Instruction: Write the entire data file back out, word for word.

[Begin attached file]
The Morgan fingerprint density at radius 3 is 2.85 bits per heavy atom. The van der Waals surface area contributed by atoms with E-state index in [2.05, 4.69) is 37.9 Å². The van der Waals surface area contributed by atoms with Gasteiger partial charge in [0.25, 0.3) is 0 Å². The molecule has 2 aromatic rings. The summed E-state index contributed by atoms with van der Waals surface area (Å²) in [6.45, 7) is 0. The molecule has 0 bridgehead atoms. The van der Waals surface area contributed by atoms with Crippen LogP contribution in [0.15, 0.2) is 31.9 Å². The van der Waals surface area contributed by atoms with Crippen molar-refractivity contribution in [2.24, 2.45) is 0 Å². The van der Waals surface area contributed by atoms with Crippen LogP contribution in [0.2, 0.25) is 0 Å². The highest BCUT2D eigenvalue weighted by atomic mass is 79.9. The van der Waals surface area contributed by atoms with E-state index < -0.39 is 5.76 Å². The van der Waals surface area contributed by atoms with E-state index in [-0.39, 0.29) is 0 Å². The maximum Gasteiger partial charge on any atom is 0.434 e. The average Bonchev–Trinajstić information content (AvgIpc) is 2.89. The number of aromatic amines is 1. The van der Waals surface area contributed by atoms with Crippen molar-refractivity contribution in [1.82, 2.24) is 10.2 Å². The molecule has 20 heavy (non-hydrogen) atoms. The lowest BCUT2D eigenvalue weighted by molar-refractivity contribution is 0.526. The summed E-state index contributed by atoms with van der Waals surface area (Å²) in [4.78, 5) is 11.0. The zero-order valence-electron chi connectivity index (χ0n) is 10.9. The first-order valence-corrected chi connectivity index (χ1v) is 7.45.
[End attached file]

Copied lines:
The Morgan fingerprint density at radius 3 is 2.85 bits per heavy atom. The van der Waals surface area contributed by atoms with E-state index in [2.05, 4.69) is 37.9 Å². The van der Waals surface area contributed by atoms with Gasteiger partial charge in [0.25, 0.3) is 0 Å². The molecule has 2 aromatic rings. The summed E-state index contributed by atoms with van der Waals surface area (Å²) in [6.45, 7) is 0. The molecule has 0 bridgehead atoms. The van der Waals surface area contributed by atoms with Crippen LogP contribution in [0.15, 0.2) is 31.9 Å². The van der Waals surface area contributed by atoms with Crippen molar-refractivity contribution in [2.24, 2.45) is 0 Å². The van der Waals surface area contributed by atoms with Crippen LogP contribution in [0.2, 0.25) is 0 Å². The highest BCUT2D eigenvalue weighted by atomic mass is 79.9. The van der Waals surface area contributed by atoms with E-state index < -0.39 is 5.76 Å². The van der Waals surface area contributed by atoms with E-state index in [-0.39, 0.29) is 0 Å². The maximum Gasteiger partial charge on any atom is 0.434 e. The average Bonchev–Trinajstić information content (AvgIpc) is 2.89. The number of aromatic amines is 1. The van der Waals surface area contributed by atoms with Crippen molar-refractivity contribution in [1.82, 2.24) is 10.2 Å². The molecule has 20 heavy (non-hydrogen) atoms. The lowest BCUT2D eigenvalue weighted by molar-refractivity contribution is 0.526. The summed E-state index contributed by atoms with van der Waals surface area (Å²) in [4.78, 5) is 11.0. The zero-order valence-electron chi connectivity index (χ0n) is 10.9. The first-order valence-corrected chi connectivity index (χ1v) is 7.45.